The student news website of Omaha Central High School

Time for things to get harsh at Louisville

November 10, 2017

The sport of College Basketball was shocked recently when four assistant coaches and a major sportswear company representative were arrested by the FBI for transferring and giving thousands of dollars to high school basketball recruits. But, these were just assistant coaches, not head coaches and an entire program. 

 

The University of Louisville was charged for offering five star recruit Brian Bowen $100,000 to play for the Cardinals his freshman season. This money was funded through Louisville’s apparel company, Adidas, to make sure Rick Pitino, Louisville’s head coach, would make Bown sign a shoe deal with Adidas once he turned pro. 

 

Not only is this act against what the NCAA prides itself on, amateurism, it is also not the first scandal in Pitino’s career. Finally, Louisville fired their corrupt coach and his Athletic Director came down with him, because of this scandal. But, the university needs to be punished severely for it.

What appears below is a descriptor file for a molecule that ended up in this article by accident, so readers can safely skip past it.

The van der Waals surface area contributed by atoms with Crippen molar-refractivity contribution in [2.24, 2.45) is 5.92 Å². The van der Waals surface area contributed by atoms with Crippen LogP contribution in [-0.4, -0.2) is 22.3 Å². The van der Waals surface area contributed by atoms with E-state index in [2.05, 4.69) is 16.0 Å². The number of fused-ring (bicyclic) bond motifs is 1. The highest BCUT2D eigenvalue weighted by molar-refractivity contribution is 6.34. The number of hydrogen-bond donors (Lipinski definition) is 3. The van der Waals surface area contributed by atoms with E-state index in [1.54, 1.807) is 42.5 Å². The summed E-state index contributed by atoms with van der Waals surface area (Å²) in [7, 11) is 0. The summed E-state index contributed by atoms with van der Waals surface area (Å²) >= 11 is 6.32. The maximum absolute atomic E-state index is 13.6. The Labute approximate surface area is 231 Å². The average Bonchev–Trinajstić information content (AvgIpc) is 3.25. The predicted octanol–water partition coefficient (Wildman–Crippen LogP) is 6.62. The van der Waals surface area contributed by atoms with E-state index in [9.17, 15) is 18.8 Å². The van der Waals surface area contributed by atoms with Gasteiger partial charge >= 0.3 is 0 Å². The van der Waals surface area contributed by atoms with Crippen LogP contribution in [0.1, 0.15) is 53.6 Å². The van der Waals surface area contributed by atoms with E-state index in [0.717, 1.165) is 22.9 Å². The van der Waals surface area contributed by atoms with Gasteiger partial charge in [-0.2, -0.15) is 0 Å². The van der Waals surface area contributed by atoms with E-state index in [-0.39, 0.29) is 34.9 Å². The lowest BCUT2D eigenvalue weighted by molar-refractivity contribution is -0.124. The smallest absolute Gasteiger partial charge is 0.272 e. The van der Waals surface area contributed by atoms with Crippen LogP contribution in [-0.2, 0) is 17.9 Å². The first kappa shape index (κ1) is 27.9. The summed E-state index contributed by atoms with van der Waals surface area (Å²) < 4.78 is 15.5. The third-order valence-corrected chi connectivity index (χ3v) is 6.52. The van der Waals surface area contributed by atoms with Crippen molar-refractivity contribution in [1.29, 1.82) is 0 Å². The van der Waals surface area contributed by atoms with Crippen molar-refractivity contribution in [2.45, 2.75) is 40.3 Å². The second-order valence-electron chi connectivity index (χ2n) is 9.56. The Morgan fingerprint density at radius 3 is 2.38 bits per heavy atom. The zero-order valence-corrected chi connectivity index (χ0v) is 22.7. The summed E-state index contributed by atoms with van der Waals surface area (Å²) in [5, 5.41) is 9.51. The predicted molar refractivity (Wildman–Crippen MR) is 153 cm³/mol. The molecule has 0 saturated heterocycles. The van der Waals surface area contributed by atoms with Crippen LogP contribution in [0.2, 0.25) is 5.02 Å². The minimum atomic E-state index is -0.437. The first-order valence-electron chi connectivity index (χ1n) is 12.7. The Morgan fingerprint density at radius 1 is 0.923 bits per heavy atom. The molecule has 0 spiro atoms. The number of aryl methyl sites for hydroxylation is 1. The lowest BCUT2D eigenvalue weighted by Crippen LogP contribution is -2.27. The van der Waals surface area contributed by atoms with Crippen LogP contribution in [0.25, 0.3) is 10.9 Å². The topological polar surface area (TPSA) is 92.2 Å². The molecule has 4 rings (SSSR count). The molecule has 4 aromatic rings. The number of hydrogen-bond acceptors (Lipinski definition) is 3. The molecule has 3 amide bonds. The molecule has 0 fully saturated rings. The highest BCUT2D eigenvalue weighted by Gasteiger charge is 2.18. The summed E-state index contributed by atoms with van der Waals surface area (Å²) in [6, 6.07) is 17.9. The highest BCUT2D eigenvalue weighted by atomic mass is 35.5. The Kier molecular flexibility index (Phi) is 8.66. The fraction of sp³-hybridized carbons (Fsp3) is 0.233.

Louisville was certainly the biggest university to start participating in “the dark side of college basketball.” It can be argued they are the reason why coaches at USC, Oklahoma State, Auburn and Arizona were arrested by the FBI for paying basketball recruits. Louisville is one of the blue blood programs of College Basketball, but it does not disqualify them from the “death penalty.” 

 

The NCAA should ban Louisville basketball for an entire season, not let them play any games and hold no practices, much like they did with SMU in the mid 1980s. They should also not allow the Cardinals to play in the postseason for five years no matter what record they had. On top of all of that, the NCAA should cut the number of scholarship players Louisville is allowed to have.  

 

Louisville would not be the only school effected by this either. Other schools would not do it as well, because now they know that the NCAA means business. If these actions were to be enforced against Louisville, amateurism could still exist in college athletics.  

Print Friendly, PDF & Email

The Register • Copyright 2019 • FLEX WordPress Theme by SNOLog in